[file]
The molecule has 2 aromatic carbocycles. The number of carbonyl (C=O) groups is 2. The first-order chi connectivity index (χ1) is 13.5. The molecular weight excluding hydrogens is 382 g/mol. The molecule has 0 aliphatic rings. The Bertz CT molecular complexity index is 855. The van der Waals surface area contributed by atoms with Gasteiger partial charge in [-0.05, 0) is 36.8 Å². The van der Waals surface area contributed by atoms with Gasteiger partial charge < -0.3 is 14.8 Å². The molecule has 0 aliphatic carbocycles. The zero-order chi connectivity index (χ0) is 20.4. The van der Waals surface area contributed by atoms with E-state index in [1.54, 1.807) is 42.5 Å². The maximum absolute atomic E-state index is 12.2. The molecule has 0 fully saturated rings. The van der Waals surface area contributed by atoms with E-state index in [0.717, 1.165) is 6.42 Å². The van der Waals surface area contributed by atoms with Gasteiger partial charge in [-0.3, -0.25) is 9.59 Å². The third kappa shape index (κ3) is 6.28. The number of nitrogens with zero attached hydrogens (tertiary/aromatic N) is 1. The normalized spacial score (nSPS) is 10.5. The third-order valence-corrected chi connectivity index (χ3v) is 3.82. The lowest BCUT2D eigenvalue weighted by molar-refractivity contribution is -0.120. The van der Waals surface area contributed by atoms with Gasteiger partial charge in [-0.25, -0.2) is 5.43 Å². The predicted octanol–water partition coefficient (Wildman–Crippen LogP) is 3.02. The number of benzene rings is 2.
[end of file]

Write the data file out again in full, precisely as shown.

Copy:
The molecule has 2 aromatic carbocycles. The number of carbonyl (C=O) groups is 2. The first-order chi connectivity index (χ1) is 13.5. The molecular weight excluding hydrogens is 382 g/mol. The molecule has 0 aliphatic rings. The Bertz CT molecular complexity index is 855. The van der Waals surface area contributed by atoms with Gasteiger partial charge in [-0.05, 0) is 36.8 Å². The van der Waals surface area contributed by atoms with Gasteiger partial charge < -0.3 is 14.8 Å². The molecule has 0 aliphatic carbocycles. The zero-order chi connectivity index (χ0) is 20.4. The van der Waals surface area contributed by atoms with E-state index in [1.54, 1.807) is 42.5 Å². The maximum absolute atomic E-state index is 12.2. The molecule has 0 fully saturated rings. The van der Waals surface area contributed by atoms with E-state index in [0.717, 1.165) is 6.42 Å². The van der Waals surface area contributed by atoms with Gasteiger partial charge in [-0.3, -0.25) is 9.59 Å². The third kappa shape index (κ3) is 6.28. The number of nitrogens with zero attached hydrogens (tertiary/aromatic N) is 1. The normalized spacial score (nSPS) is 10.5. The third-order valence-corrected chi connectivity index (χ3v) is 3.82. The lowest BCUT2D eigenvalue weighted by molar-refractivity contribution is -0.120. The van der Waals surface area contributed by atoms with Gasteiger partial charge in [-0.25, -0.2) is 5.43 Å². The predicted octanol–water partition coefficient (Wildman–Crippen LogP) is 3.02. The number of benzene rings is 2.